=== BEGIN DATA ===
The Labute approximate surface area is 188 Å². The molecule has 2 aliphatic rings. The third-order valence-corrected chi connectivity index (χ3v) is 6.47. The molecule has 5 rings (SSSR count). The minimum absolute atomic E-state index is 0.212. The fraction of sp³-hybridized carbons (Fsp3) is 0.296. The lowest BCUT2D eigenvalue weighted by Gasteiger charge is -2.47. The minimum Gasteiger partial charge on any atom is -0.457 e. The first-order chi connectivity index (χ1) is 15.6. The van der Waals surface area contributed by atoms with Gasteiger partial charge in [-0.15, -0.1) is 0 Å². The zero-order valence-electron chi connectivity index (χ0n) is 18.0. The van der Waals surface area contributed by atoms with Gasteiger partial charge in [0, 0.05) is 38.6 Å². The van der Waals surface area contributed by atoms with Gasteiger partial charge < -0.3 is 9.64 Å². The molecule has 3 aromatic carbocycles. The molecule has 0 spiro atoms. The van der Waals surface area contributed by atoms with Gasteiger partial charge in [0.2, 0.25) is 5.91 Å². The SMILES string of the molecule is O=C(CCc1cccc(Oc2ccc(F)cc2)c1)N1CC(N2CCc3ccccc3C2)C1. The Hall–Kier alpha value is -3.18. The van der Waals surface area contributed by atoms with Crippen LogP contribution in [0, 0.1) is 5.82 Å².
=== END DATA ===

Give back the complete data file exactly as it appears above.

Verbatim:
The Labute approximate surface area is 188 Å². The molecule has 2 aliphatic rings. The third-order valence-corrected chi connectivity index (χ3v) is 6.47. The molecule has 5 rings (SSSR count). The minimum absolute atomic E-state index is 0.212. The fraction of sp³-hybridized carbons (Fsp3) is 0.296. The lowest BCUT2D eigenvalue weighted by Gasteiger charge is -2.47. The minimum Gasteiger partial charge on any atom is -0.457 e. The first-order chi connectivity index (χ1) is 15.6. The van der Waals surface area contributed by atoms with Gasteiger partial charge in [-0.15, -0.1) is 0 Å². The zero-order valence-electron chi connectivity index (χ0n) is 18.0. The van der Waals surface area contributed by atoms with Gasteiger partial charge in [0, 0.05) is 38.6 Å². The van der Waals surface area contributed by atoms with Gasteiger partial charge < -0.3 is 9.64 Å². The molecule has 3 aromatic carbocycles. The molecule has 0 spiro atoms. The van der Waals surface area contributed by atoms with Gasteiger partial charge in [0.2, 0.25) is 5.91 Å². The SMILES string of the molecule is O=C(CCc1cccc(Oc2ccc(F)cc2)c1)N1CC(N2CCc3ccccc3C2)C1. The Hall–Kier alpha value is -3.18. The van der Waals surface area contributed by atoms with Crippen LogP contribution in [0, 0.1) is 5.82 Å².